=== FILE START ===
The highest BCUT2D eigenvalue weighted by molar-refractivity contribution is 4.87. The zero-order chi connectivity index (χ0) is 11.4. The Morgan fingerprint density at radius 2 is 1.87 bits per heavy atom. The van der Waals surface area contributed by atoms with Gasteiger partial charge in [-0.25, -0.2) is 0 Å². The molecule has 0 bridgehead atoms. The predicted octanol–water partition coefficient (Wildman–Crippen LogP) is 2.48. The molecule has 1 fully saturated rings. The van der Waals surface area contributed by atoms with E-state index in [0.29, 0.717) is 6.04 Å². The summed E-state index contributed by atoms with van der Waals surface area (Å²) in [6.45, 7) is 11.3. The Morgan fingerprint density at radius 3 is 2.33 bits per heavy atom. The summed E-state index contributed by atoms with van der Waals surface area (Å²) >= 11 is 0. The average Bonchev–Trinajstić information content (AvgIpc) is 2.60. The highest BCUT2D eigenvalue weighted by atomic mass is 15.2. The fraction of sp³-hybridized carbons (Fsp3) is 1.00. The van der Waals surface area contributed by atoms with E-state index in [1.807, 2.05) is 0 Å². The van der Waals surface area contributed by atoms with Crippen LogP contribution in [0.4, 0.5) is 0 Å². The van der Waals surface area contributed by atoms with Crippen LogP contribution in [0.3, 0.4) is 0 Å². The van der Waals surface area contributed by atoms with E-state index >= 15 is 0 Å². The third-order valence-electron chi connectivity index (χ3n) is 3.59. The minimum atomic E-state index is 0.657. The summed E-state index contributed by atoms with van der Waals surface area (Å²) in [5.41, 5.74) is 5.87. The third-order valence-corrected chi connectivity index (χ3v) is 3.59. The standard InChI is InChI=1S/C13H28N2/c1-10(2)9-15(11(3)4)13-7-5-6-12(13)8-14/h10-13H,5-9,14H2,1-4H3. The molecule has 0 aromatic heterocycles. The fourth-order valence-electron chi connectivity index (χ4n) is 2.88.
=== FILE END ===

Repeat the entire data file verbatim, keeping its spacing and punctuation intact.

The highest BCUT2D eigenvalue weighted by molar-refractivity contribution is 4.87. The zero-order chi connectivity index (χ0) is 11.4. The Morgan fingerprint density at radius 2 is 1.87 bits per heavy atom. The van der Waals surface area contributed by atoms with Gasteiger partial charge in [-0.25, -0.2) is 0 Å². The molecule has 0 bridgehead atoms. The predicted octanol–water partition coefficient (Wildman–Crippen LogP) is 2.48. The molecule has 1 fully saturated rings. The van der Waals surface area contributed by atoms with E-state index in [0.29, 0.717) is 6.04 Å². The summed E-state index contributed by atoms with van der Waals surface area (Å²) in [6.45, 7) is 11.3. The Morgan fingerprint density at radius 3 is 2.33 bits per heavy atom. The summed E-state index contributed by atoms with van der Waals surface area (Å²) >= 11 is 0. The average Bonchev–Trinajstić information content (AvgIpc) is 2.60. The highest BCUT2D eigenvalue weighted by atomic mass is 15.2. The fraction of sp³-hybridized carbons (Fsp3) is 1.00. The van der Waals surface area contributed by atoms with E-state index in [1.807, 2.05) is 0 Å². The van der Waals surface area contributed by atoms with Crippen LogP contribution in [0.4, 0.5) is 0 Å². The van der Waals surface area contributed by atoms with Crippen LogP contribution in [0.3, 0.4) is 0 Å². The van der Waals surface area contributed by atoms with E-state index >= 15 is 0 Å². The third-order valence-electron chi connectivity index (χ3n) is 3.59. The minimum atomic E-state index is 0.657. The summed E-state index contributed by atoms with van der Waals surface area (Å²) in [5.41, 5.74) is 5.87. The third-order valence-corrected chi connectivity index (χ3v) is 3.59. The standard InChI is InChI=1S/C13H28N2/c1-10(2)9-15(11(3)4)13-7-5-6-12(13)8-14/h10-13H,5-9,14H2,1-4H3. The molecule has 0 aromatic heterocycles. The fourth-order valence-electron chi connectivity index (χ4n) is 2.88.